# Why values can not be replaced with their extensionally equal values in an intensional system?

Thomas Streicher states in Investigations into Intensional Type Theory(§Introduction p.5) that:

Although in Intensional constructive set theory (Intensional Type Theory) one can do most of the things one wants to do... certain theorems simply do not hold due to the lack of extensionality. A typical example is that from $$t\in B a$$ and $$p\in Id A ab$$ one is not allowed t conclude that $$t\in Bb$$ where $$A$$ is a type and $$B$$ is a family of types indexed over $$A$$.(But of course one is allowed to infer $$t\in Bb$$ from $$t\in Ba$$ and $$a=b\in A$$ !)

An almost similar thin is mentioned in Definition of extensional and propositional equality in Martin-Lof extensional type theory :

The (Id-DefEq) means that extensional equality is baked into the type system: if you have a type constructor 𝑇:((𝑥:𝑈)→𝑉)→𝖲𝖾𝗍 then you can use a value of type 𝑇 𝑓 in a context expecting 𝑇 𝑔 if 𝑓 and 𝑔 map equal inputs to equal outputs. Again this is not true in an intensional system, where 𝑓 and 𝑔 might be incompatible if they're syntactically different.

Why is that? Isn't it that two functions that are producing exactly same output for their inputs, equal? So why can't one be replaced with another in a context? What makes definitionally equal functions eligible to be replaced with each other, but not the extensionally equal ones?

## 2 Answers

### We don't always want extentionality

In mathematics, a function is a relation between its inputs and its output. Two functions are equal if and only if they map the same outputs to the same inputs. But in computer science, we're often interested in descriptions of computations which we also call “functions”, where it matters how the outputs are calculated from the inputs. When we describe a computation in different ways, we want to have a way to distinguish between them.

There are different reasonable definitions of what it means for expressions to be equal (I discussed this a bit in a previous answer). Definitional equality, where two expressions are equal if they can be rewritten to each other, is one of the most fundamental ones. But even it is too coarse for some uses: if you rewrite an expression to one that calculates the same value but in a more efficient way, it's certainly equivalent in some sense (we don't want optimizing compilers to transform our programs into programs that don't do the same thing), but it's also not equivalent in some sense (if we use an optimizing compiler, it's because it does make some useful difference).

Intuitively speaking, definitional equality captures equivalence between functions (in the computer science term) that only requires knowledge of how computation works, and not of what objects they manipulate. A precise formalization of what this means would be very dependent on the details of the calculs, so let me explain that through an example. Suppose you model the integers as follows: \begin{align} \mathtt{N} &::= \mathtt{0} \;\mid\; \mathtt{S} \: (x:\mathtt{N}) \\ \mathtt{Z} &::= (\mathord{\mathtt{+}} \mid \mathord{\mathtt{-}}) \; (x:\mathtt{N}) \\ \end{align} That is, a natural integer is either 0 or the successor of a natural integer, and a signed integer is a sign (- or +) and a natural integer. This is a common representation of integers which is convenient for many proofs, and convenient if slow for many computations. Suppose you have a function that returns an element of $$\mathtt{Z}$$. We might like to say that it doesn't matter whether the function returns +0 or -0 for a given input, since +0 and -0 both represent the same integer $$0$$. But +0 and -0 are distinct objects. The equality on the implementation type $$\mathtt{Z}$$ is finer than the equality on the intended denotational semantics in $$\mathbb{Z}$$. In mathematical terms, equality of denotations induces an equivalence on the implementations that is not equality. This extends to functions that manipulate such objects: you get a coarser equivalence if you allow switching between equivalent representations than if you don't.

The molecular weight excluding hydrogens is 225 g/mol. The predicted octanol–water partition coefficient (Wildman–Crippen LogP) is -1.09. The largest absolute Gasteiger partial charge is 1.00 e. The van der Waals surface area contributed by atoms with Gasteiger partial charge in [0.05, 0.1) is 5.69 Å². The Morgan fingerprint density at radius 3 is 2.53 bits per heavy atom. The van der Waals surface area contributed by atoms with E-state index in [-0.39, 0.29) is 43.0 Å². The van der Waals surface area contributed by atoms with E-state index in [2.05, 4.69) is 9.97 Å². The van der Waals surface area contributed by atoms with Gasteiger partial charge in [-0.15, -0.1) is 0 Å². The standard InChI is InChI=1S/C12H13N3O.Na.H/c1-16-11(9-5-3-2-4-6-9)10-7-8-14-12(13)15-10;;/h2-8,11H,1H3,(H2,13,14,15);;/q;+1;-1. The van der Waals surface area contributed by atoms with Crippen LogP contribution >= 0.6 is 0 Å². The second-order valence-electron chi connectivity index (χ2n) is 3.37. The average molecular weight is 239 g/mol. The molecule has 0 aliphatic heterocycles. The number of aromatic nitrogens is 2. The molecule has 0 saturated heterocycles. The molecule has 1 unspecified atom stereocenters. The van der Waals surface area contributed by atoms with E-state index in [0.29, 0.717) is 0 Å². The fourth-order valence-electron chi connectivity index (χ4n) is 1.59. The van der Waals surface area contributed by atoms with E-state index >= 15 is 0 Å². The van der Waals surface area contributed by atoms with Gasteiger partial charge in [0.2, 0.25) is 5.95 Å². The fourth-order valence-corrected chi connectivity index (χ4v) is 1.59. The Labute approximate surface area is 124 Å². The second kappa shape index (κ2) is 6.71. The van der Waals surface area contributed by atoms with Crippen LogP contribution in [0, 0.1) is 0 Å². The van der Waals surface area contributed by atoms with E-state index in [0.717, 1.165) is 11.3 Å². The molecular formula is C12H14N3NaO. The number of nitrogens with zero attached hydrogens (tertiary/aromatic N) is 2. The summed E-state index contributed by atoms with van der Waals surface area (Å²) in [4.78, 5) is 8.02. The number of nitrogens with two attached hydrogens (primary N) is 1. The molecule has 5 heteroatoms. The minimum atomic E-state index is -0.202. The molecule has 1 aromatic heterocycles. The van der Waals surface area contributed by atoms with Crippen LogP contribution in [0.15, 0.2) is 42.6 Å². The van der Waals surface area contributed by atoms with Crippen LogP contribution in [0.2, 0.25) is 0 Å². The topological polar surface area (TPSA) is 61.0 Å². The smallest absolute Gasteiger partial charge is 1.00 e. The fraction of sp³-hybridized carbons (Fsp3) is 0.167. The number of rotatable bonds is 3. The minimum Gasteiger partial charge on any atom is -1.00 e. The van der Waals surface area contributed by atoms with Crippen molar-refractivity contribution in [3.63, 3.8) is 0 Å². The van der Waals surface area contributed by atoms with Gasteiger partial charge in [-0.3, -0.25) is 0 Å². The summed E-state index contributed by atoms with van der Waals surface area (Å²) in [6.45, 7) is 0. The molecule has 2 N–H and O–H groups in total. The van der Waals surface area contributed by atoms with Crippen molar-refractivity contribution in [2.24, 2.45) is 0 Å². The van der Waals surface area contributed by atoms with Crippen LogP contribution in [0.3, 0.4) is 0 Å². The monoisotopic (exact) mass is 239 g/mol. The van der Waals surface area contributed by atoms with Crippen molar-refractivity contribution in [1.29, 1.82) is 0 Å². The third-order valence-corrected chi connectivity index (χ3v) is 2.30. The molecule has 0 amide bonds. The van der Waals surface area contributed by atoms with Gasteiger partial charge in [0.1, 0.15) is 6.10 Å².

Likewise, definitional equality on functions means that these mathematical functions are implemented by the same object (up to computation). It is finer than extensional equality.

### Extensionality is independent of some theories

In many theories, extensional equality is not built in. You can have a perfectly fine theory, useful for many things, where it is impossible to prove that $$f = g$$ even though it's possible to prove that $$\forall x, f(x) = g(x)$$.